Cottesloe Jetty, c. 1920
In the 1890s Cottesloe Beach was accessible to people by carriage and by train. From the station there was a short walk down Forrest Street to the Sea Beach which consisted of many sand dunes, an outcrop of rocks, a rocky cliff-face and an area appropriate for swimming. At the foot of the rocks was a reef covered by 2 feet of water. It was a favourite fishing place.
There were several reasons for the construction of the jetty:
- to make life easier for fishermen
- to enable visitors to come close to the ocean without necessarily swimming in it, i.e.promenading
- to attract visitors to the Sea Beach
- to add to the means of entertainment, e.g. band concerts.
In 1899 the Roads Board initiated a move which was to lead to the construction of the jetty, by seeking advice from the Under-Secretary for Public Works as to ‘the best mode of giving effect to the erection of a platform or mole on the reef abutting into the sea at Moodoorup Rocks’.
By October 1903, Mr Shields of the Engineer-in-Chief’s Department had submitted plans for a jetty which the Roads Board subsequently decided to build. The jetty was described as 400 feet long and to cost 1400 pounds, the Government to pay 900 pounds and the Board 500 pounds. The Board promptly set aside its share. The Public Works Department prepared the plans and its engineer carried out surveys, favouring two locations – Beach Street and Forrest Street. Much attention was given to planning the approaches during 1906 and the jetty was completed in August (Guardian 25/8/1906) and handed over to the Roads Board which had been busy preparing draft by-laws for its control. These were adopted in October. In one day 16,000 people travelled to Cottesloe by train! Lighting was installed for evening activities.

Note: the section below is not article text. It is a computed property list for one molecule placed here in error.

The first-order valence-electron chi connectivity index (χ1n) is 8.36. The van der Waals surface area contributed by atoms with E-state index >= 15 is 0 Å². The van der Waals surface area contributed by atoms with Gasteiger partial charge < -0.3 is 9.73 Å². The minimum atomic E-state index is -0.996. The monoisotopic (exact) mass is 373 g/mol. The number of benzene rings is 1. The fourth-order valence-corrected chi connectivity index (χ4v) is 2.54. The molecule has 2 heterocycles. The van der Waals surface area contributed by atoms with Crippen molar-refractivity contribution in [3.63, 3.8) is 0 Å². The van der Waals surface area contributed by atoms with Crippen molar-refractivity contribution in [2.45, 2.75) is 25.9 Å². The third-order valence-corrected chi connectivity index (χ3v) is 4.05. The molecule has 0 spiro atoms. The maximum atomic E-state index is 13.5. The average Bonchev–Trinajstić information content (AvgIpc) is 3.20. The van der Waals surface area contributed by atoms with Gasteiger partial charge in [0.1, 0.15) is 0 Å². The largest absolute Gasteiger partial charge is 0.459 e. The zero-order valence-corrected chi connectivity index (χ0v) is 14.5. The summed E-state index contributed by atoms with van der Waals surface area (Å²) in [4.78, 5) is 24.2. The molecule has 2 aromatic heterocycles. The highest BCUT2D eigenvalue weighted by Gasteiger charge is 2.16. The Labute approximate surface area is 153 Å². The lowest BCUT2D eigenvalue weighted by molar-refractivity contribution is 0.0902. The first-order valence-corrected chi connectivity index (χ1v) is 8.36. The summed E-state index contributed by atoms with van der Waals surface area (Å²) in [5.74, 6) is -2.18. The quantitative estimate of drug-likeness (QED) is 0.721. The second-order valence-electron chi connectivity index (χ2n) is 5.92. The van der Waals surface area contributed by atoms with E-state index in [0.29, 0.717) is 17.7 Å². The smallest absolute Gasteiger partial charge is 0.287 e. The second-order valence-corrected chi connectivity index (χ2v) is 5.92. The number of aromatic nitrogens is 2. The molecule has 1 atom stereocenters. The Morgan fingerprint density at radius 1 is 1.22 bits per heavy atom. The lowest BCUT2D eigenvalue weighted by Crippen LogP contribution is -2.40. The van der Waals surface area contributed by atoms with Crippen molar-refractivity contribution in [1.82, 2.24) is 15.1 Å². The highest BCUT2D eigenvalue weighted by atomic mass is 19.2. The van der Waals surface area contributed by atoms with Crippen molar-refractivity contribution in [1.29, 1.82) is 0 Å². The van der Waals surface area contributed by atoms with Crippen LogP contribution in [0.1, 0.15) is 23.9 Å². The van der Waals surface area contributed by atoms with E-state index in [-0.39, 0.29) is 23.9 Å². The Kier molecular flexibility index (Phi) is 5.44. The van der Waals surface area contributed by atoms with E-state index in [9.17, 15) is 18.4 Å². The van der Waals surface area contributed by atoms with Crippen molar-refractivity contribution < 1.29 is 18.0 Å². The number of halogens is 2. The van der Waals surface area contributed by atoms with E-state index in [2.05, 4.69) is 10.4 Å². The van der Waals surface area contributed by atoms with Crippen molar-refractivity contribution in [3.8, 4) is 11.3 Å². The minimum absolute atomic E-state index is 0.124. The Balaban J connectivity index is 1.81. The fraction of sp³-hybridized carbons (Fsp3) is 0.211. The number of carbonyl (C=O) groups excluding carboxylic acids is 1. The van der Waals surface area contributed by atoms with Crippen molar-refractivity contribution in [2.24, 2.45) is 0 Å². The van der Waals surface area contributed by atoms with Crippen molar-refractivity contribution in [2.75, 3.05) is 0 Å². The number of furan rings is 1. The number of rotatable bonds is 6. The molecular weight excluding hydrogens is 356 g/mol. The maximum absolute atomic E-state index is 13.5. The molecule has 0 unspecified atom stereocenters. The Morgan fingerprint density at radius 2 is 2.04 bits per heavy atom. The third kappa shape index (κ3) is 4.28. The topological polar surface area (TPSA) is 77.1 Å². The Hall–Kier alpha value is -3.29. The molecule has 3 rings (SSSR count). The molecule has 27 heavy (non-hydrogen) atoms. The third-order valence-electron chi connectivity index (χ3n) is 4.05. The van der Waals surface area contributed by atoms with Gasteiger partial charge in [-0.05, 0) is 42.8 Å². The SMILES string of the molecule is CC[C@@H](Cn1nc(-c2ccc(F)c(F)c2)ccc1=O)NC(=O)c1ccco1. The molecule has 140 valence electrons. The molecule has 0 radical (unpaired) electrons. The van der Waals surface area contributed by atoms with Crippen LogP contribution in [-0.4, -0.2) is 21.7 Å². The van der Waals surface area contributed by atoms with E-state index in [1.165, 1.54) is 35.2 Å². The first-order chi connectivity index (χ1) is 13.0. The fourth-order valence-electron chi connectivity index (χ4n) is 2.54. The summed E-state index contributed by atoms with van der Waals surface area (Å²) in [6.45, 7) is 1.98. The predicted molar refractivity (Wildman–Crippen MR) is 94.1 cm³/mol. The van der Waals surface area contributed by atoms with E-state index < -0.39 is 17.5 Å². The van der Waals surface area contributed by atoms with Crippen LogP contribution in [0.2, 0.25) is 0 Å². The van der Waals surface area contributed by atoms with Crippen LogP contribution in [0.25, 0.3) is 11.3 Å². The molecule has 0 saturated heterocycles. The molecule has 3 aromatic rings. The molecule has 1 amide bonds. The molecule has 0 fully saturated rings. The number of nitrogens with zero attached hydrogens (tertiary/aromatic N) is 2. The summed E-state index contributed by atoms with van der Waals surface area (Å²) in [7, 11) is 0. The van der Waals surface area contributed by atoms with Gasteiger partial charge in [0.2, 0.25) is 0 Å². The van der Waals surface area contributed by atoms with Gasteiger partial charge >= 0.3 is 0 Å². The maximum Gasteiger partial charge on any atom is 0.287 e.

The pier, as it is often referred, became a major attraction for tourists and residents and was central to the establishment of many stalls, kiosks and tearooms as well as pleasure activities which brought financial rewards to many and financial responsibilities to the Council. The Government placed the Sea Jetty under the control and management of the Council on 26 May 1909, it to be repaired and maintained by the Council to the satisfaction of the Government. The Council had the right to charge for admission.
Repairs were carried out from time to time as winter storms took their toll. However, in 1914 an inspector found the pier unsafe, it had been weakened by a wood boring mollusc, the Teredo Worm, and by 1923 several piles were missing so the jetty was shortened. Improvements and extensions were being considered in 1925, but July storms again caused damage and parts of the jetty were cut away. The Council sought help from the Government to carry out repairs. The Government agreed, provided that the Council undertook payment of costs within 12 months.